It is the latest in a long line of film investment schemes to be challenged by the taxman. Desperate to get on top of the backlog of such cases, in December Revenue and Customs wrote to investors in certain film financing structures – many of them among the UK’s wealthiest bankers, financiers and celebrities – urging them strongly to settle. Settling was “the best opportunity to resolve these disputes in a way which was cost-effective and consistent with the law”, investors were told.
HMRC said its victory over Degorce underlined how weak the credibility of many tax avoidance structures were that involved, or purported to involve, film investments. “Sadly, many people have been tempted by similar schemes which we also believe don’t work, and we have opened a settlement opportunity to get them back on the straight and narrow,” said Jim Harra, HMRC director general. “I would urge anyone in this position to sign up for this facility quickly.”
Goldcrest is owned by the veteran film financier John Quested, 77, who lives in Switzerland. Its outlawed scheme had been sold to 11 other wealthy investors in addition to Degorce who had sought to reduce income taxes by incurring combined losses of £47.6m. If successful, they would have benefited by £17.7m.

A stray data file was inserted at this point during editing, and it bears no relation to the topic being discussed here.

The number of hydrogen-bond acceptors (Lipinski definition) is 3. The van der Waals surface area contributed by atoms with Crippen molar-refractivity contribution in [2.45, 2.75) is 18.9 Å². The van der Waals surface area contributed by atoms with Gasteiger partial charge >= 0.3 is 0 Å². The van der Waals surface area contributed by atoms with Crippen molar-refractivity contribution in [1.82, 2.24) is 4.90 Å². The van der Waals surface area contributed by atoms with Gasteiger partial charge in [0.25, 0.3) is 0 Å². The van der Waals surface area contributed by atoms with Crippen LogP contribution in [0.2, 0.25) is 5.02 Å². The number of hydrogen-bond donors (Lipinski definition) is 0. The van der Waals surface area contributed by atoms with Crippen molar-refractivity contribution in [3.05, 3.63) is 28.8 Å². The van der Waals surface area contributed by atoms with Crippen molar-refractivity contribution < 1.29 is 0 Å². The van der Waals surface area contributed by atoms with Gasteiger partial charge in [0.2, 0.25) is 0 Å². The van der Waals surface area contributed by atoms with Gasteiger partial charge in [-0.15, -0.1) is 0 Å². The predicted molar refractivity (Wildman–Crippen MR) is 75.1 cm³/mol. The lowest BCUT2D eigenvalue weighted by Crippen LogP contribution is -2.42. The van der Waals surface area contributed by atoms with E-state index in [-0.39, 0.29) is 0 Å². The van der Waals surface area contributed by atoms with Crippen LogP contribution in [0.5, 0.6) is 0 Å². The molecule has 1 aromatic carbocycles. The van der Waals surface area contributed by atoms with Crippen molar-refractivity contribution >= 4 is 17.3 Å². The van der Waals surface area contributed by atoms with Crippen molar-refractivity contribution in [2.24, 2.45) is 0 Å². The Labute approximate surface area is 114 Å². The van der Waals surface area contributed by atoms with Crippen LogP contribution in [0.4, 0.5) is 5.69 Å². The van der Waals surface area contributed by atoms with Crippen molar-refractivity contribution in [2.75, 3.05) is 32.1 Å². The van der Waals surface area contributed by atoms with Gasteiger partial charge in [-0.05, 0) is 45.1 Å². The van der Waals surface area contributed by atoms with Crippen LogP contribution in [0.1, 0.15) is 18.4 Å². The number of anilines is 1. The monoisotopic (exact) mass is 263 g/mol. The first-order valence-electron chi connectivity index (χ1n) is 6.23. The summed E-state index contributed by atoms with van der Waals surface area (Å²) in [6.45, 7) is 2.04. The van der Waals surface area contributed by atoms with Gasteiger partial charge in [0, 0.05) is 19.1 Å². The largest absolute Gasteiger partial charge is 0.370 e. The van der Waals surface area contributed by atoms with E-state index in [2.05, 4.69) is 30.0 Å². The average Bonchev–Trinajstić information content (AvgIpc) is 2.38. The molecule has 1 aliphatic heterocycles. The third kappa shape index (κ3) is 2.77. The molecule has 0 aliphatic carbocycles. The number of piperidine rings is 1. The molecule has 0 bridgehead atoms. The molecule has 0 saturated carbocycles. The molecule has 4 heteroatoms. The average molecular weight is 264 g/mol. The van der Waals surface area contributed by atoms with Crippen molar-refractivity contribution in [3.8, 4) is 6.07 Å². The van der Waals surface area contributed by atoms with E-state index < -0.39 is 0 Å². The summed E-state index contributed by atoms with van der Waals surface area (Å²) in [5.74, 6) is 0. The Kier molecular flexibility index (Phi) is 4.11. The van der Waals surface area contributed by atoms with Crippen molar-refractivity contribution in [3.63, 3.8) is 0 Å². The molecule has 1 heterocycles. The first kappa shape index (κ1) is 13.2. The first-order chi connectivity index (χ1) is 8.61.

Artificial “losses” of £18.8m created for Degorce by the Goldcrest-devised investment structure would have benefited the fund manager by £7.5m. In a statement, a spokesperson for Degorce – who set up a $700m (£466m) hedge fund called Theleme Partners, based in Mayfair, three years ago – said he was disappointed that the tax tribunal had thrown out his appeal against HMRC’s decision and would appeal against the judgment at the earliest opportunity. “HMRC’s public statement … is riddled with errors,” the spokesman said.